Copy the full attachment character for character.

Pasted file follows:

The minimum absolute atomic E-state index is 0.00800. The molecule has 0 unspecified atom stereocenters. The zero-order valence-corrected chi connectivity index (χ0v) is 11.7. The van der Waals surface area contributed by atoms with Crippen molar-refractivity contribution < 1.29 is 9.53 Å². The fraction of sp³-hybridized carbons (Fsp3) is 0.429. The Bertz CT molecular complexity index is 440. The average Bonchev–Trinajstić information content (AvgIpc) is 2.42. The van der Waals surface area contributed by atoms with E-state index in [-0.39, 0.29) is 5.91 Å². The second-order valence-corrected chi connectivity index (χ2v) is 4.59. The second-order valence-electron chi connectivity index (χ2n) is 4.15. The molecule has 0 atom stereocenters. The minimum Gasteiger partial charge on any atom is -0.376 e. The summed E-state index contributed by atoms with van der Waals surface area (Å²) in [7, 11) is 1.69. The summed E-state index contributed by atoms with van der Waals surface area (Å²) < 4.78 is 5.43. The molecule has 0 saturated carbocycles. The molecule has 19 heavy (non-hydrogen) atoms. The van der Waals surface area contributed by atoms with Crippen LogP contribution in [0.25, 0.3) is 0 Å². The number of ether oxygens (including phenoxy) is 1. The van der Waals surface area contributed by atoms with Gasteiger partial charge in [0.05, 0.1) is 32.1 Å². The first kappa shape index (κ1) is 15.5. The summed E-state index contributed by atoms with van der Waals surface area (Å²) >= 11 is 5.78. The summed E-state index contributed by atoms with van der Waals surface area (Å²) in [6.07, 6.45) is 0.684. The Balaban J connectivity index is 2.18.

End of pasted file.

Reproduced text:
The minimum absolute atomic E-state index is 0.00800. The molecule has 0 unspecified atom stereocenters. The zero-order valence-corrected chi connectivity index (χ0v) is 11.7. The van der Waals surface area contributed by atoms with Crippen molar-refractivity contribution < 1.29 is 9.53 Å². The fraction of sp³-hybridized carbons (Fsp3) is 0.429. The Bertz CT molecular complexity index is 440. The average Bonchev–Trinajstić information content (AvgIpc) is 2.42. The van der Waals surface area contributed by atoms with E-state index in [-0.39, 0.29) is 5.91 Å². The second-order valence-corrected chi connectivity index (χ2v) is 4.59. The second-order valence-electron chi connectivity index (χ2n) is 4.15. The molecule has 0 atom stereocenters. The minimum Gasteiger partial charge on any atom is -0.376 e. The summed E-state index contributed by atoms with van der Waals surface area (Å²) in [7, 11) is 1.69. The summed E-state index contributed by atoms with van der Waals surface area (Å²) < 4.78 is 5.43. The molecule has 0 saturated carbocycles. The molecule has 19 heavy (non-hydrogen) atoms. The van der Waals surface area contributed by atoms with Crippen LogP contribution in [0.25, 0.3) is 0 Å². The number of ether oxygens (including phenoxy) is 1. The van der Waals surface area contributed by atoms with Gasteiger partial charge in [0.05, 0.1) is 32.1 Å². The first kappa shape index (κ1) is 15.5. The summed E-state index contributed by atoms with van der Waals surface area (Å²) >= 11 is 5.78. The summed E-state index contributed by atoms with van der Waals surface area (Å²) in [6.07, 6.45) is 0.684. The Balaban J connectivity index is 2.18.